Wednesday, May 27, 2009

Memorial Day Weekend

Enjoying the lake!

A cookout!

Yeah, we didn't do any of those fun activities. Sure wish I had gone to work on Friday though. As you can see, Reagan dislocated a toe. I have been there and done that before, but this really is adding insult to injury (or should I say adding injury to my already insulted dog).

If malabsorption and losing hair wasn't bad enough, this certainly is the icing on the big, fat, &%$!# cake. Can it get any worse? Yep, it does.

After doing some agility on Friday, Reagan was fetching a toy when suddenly she came back to me limping. Dang it!

Once Reagan was home, it was quickly obvious that it was a busted toe. With the old and retired, I tend to just amputate the toe because the recovery is quick, but with the young and in training, I want to save the toe.

I have not had a young greyhound dislocate a toe since Travis probably 6 or 7 years ago. I took him to the Auburn vet school and Dr. Rob Gillette, sports medicine vet, injected it with schleroising agents. A splint was then applied so as the scar tissue forms, the toe is in the correct position. Travis had to have it done a second time, but the toe held up great for agility and never gave us another problem.

Also over the years, one of the vets I use that Southeastern Greyhound Adoption also uses has learned to surgically correct dislocated toes by sewing the collateral ligaments back together. Toe surgery is not common to small animal practices. I was able to get an appointment for later that afternoon. Dr. Toby confirmed that it was dislocated and I expressed my desire to have it fixed.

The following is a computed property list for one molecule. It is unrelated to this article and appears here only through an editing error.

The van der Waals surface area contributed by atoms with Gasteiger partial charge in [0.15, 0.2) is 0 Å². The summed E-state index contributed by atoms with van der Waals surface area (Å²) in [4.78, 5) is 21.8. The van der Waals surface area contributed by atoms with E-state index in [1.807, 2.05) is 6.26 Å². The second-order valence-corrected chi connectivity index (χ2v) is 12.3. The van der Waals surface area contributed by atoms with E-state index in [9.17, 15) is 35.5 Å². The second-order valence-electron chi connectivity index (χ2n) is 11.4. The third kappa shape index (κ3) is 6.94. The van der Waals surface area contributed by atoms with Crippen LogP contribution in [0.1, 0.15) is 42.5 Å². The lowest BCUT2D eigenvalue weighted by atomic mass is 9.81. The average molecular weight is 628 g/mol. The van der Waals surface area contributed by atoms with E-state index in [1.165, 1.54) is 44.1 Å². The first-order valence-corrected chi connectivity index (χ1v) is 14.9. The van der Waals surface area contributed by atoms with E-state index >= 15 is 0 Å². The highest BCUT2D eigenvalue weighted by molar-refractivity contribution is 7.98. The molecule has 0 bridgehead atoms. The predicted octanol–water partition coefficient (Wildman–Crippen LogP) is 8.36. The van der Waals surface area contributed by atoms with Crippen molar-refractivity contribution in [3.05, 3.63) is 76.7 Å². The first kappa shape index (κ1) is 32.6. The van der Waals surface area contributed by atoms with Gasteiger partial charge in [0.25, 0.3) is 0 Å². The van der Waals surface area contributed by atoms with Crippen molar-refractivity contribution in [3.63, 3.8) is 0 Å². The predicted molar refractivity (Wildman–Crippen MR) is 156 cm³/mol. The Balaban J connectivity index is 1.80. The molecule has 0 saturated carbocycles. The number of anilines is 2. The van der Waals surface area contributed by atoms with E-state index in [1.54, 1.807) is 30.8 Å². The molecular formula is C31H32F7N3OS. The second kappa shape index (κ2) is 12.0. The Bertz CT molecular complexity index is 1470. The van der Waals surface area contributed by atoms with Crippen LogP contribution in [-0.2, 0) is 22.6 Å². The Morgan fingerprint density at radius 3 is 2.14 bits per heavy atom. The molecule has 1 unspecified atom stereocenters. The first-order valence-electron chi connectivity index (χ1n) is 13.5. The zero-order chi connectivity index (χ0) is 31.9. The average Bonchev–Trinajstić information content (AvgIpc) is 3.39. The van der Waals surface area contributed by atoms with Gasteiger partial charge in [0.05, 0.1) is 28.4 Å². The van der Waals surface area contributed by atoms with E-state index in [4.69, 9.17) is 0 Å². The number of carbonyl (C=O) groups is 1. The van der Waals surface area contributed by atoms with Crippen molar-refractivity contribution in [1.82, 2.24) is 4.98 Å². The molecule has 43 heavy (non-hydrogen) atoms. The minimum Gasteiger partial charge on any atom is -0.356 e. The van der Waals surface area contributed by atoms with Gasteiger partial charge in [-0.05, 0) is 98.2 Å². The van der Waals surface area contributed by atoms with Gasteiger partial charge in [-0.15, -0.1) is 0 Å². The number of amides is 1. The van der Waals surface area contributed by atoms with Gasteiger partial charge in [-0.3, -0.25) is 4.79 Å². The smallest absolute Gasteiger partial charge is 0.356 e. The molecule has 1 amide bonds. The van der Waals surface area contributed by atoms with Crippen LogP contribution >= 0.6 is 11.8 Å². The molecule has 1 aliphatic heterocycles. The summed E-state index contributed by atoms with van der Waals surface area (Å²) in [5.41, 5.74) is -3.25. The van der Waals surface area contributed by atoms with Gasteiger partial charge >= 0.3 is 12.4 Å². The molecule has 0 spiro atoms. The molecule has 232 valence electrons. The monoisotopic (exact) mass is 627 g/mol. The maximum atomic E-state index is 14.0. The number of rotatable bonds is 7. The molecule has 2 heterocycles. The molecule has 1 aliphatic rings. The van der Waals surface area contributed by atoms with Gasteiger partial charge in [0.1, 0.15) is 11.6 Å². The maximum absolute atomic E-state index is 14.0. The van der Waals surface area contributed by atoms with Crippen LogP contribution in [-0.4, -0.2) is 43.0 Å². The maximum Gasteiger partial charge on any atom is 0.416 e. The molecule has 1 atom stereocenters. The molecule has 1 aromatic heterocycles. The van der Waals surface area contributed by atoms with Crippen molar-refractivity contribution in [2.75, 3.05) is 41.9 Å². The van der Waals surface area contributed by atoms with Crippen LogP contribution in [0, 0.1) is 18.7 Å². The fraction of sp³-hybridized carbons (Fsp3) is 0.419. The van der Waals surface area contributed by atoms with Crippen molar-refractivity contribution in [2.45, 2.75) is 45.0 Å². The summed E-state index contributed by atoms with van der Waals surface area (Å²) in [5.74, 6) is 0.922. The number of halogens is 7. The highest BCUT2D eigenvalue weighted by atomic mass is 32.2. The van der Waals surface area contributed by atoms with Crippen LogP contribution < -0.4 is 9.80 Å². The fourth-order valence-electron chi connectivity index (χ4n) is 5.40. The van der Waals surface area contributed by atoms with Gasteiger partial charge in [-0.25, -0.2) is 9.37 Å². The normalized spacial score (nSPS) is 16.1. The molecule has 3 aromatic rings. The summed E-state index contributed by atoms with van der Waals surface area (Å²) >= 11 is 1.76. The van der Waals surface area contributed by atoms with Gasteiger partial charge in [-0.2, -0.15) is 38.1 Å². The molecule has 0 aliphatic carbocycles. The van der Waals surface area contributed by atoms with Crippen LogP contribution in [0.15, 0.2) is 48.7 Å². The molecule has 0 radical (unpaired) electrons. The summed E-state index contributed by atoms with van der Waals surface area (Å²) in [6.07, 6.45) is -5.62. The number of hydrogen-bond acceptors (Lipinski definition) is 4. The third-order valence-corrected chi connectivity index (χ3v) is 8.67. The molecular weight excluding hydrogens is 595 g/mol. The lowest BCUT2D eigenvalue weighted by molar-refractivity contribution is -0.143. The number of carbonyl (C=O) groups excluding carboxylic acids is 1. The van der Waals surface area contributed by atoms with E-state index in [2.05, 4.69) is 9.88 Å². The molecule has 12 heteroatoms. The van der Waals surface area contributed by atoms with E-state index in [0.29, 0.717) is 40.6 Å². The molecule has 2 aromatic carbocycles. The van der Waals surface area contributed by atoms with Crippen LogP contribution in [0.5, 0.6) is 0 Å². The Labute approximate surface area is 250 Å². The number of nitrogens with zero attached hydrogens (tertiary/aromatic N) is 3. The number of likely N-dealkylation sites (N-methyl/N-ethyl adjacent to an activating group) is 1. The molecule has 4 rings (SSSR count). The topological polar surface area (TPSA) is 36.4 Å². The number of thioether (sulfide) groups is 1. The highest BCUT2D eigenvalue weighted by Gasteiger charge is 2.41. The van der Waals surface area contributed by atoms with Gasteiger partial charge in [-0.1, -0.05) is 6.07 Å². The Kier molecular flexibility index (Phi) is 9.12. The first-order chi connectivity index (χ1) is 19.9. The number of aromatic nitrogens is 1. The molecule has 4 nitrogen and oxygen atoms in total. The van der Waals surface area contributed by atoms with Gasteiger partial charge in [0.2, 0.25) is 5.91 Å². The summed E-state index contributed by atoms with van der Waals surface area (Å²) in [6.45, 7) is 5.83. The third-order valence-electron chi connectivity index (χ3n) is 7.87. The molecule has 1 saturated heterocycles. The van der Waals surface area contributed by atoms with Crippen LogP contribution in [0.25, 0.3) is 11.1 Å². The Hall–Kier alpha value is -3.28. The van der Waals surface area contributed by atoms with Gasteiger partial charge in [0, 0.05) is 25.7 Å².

As luck would have it, not only were we starting a 3 day weekend, but Toby was going to be out of town for a full week. The decision was made to do surgery now since it would not be good for the toe to wait a week.

Toby gave Reagan a sedative so she could start settling down in the exam room. Reagan proceeded to cry and whine as the sedative took effect. She was a terrible drunk and fighting the effects.

Toby used anesthesia that normally gives you a short window in which to do surgery and then the patient quickly wakes up and is walking around a half hour later. Surgery was done in 10 minutes and the waking up process began.

We placed Reagan on a blanket on the floor at about 6 PM. As she started to wake up, she began crying and barking. She paddled, struggled, and swung her head around. This continued for an hour. Most dogs are up and about at this point. We took Reagan outside and tried to stand her up. She couldn't stand, but would try to bolt and run away.

We brought Reagan back inside and laid her down. Toby gave her some Ace to try and relax her as she continued to come out of anesthesia. Immediately, Reagan's face began to break out in hives. Toby gave her some Benedryl and Reagan's face returned to normal.

Toby and I were dumbfounded and just could not believe this was happening. Its not a good thing when you vet is saying "They never do this." I'm all about shattering greyhound stereotypes, but this is not what I had in mind.

We decided it would be best to just get her home and in a crate. Reagan rode home just fine and was quiet. Stephen and I placed her in a crate. After a few minutes, barking, howling, and crying ensued, but she still could not stand up or walk. I was able to get her to pee by supporting her with a towel around her waste. After 4 hours of barking and crying, Reagan finally fell asleep at 10:30 PM. What an ordeal!

Here is a short video of Reagan at home at around 9 PM. It is so weird. Notice the tail wag between barks.

Reagan was fine the next morning........ but she still has to be spayed, scheduled for June 11th :-(.